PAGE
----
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WordPress 3.7 introduced 'date_query' argument for WP_Query.

That's pretty useful and allow very complex date-based queries, however something strange happen when using WP_Query conditional methods on query using that argument.

Example:

$args = array(

  'tax_query'=> array(
    'relation' => 'AND',
    array(
      'taxonomy' => 'category',
      'field'    => 'slug',
      'terms'    => 'uncategorized'
    ),
    array(
      'taxonomy' => 'post_tag',
      'field'    => 'slug',
      'terms'    => array('foo', 'bar')
    )
  ),

  'date_query' => array(
     array(
       'year'  => $today["year"],
       'month' => $today["mon"],
       'day'   => $today["mday"],
     )
  )

);

$query = new WP_Query( $args );

The query should returns posts posted today and having 'uncategorized' category or 'foo' and 'bar' tags. And it does, so far so good.

Now consider the following conditional methods:

$query->is_archive();  // returns true, as guessable
$query->is_category(); // returns true, as guessable
$query->is_tag();      // returns true, as guessable

but

$query->is_date();  // returns false
$query->is_day();   // returns false
$query->is_month(); // returns false
$query->is_year();  // returns false

I thought that the problem can be caused by the fact I mixed 'tax_query' and 'date_query', but that's not the problem, proof:

$args = array(
  'date_query' => array(
     array(
       'year'  => $today["year"],
       'month' => $today["mon"],
       'day'   => $today["mday"],
     )
  )
);

$query = new WP_Query( $args );

$query->is_date();    // returns false
$query->is_day();     // returns false
$query->is_month();   // returns false
$query->is_year();    // returns false
$query->is_archive(); // returns false this time

Is this a bug, or I'm missing something? (I've searched WP Trac, but found nothing related).

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3 Answers 3

The values retrieved by the is_date(), is_day(), etc. methods are set inside the parse_query method and they really seem to be intended for the main query, whether that is explicitly stated (intended) or not. The code parses the public query variables to determine those settings.

My interpretation is that these values aren't really meant for secondary queries, and really don't make much sense for secondary queries either. You've just run the query, you know that it is a date/tax/whatever query. That part doesn't need to be determined for you by parsing the query variables.

To did a bit deeper, I'd say the problem stems from WP_Query being a bit schizophrenic. It parsed the request to determine which page ought to load, rather than just being a tool to query the database for posts. It does two jobs, rather than one, which is poor design in my opinion. I think distinct code should parse the request and then pass arguments to WP_Query. Maybe that is just me.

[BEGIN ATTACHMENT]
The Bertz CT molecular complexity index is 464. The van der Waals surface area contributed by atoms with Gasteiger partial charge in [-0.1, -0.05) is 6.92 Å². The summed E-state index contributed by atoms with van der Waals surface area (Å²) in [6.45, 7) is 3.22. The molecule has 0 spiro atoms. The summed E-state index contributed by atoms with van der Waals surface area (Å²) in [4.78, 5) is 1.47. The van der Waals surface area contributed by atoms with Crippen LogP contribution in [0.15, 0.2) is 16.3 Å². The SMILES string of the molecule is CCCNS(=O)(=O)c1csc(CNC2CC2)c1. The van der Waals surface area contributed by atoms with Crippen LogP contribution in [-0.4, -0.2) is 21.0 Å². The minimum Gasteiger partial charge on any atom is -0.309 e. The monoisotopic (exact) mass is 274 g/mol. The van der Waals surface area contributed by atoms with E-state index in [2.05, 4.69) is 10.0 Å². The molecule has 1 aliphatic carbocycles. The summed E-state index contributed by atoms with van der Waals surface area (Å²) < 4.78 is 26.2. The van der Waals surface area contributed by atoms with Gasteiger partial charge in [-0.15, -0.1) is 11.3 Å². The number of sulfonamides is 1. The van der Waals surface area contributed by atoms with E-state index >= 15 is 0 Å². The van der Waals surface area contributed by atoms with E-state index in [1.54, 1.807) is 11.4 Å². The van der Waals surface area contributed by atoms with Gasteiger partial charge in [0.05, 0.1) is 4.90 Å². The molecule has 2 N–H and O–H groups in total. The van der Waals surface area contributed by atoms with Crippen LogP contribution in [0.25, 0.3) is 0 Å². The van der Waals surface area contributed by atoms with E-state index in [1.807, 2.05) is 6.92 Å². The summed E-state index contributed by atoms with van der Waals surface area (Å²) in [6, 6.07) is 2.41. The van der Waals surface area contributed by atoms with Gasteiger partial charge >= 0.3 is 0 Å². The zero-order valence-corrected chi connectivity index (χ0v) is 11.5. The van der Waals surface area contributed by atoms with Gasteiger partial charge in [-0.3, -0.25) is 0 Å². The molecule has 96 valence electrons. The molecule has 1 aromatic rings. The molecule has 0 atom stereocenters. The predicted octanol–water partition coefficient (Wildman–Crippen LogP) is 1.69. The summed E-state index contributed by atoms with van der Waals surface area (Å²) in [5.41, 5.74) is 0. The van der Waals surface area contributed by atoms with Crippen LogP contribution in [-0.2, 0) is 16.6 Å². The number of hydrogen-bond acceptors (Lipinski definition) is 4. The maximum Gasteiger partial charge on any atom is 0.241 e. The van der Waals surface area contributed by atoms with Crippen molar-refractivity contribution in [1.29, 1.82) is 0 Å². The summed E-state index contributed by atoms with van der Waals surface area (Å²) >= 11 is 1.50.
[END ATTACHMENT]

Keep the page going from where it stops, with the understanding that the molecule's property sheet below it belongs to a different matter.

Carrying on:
Is it a bug? I'd call it that, at least "weird design". If WP_Query is going to do both jobs, it should at least set the class variables consistently, or split the class into two each with a single purpose. Of course, I don't get to canonically declare something a "bug" or not :)

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1  
>*"WP_Query being a bit schizophrenic [...] It does two jobs"* To be honest I think that WP_Query does much more that 2 jobs. For example IMHO generation of sql is a seaparate job, that is done in WP in the same function that gets the post (get_posts) and personally when I look at source code of that function I feel like seasick. > "Is it a bug? I'd call it that, at least "weird design" I'm agree, but I'm afraid the the whole WP core has a "weird design" ;) –  G. M. Mar 24 at 0:22
1  
I guess there are really two points. 1) These were/are not meant for secondary queries. Where they do work for secondary queries is, I think, an accident. And 2) the need for those don't make sense to me. –  s_ha_dum Mar 24 at 0:24

Note: This is just an addition to @s_ha_dum answer (which by the upvotes probably be north of this one).

All the "Conditional Tags"/Query methods that determine state, for e.g.

  • is_date
  • is_day
  • is_hour
  • is_nanosecond

…are all old, so people tend to forget about their existance. And let's face it: They never have been very popular. How many hourly archives have you encountered in your digital journeys across the interwebs?

But what is interesting and often needed are date ranges, which can be interpreted as completely unrelated to date ARCHIVES - and that is what the is_ conditionals are. So I could imagine, that those who wrote the date_query parts saw exactly no connection between date or time based archives and the according queries.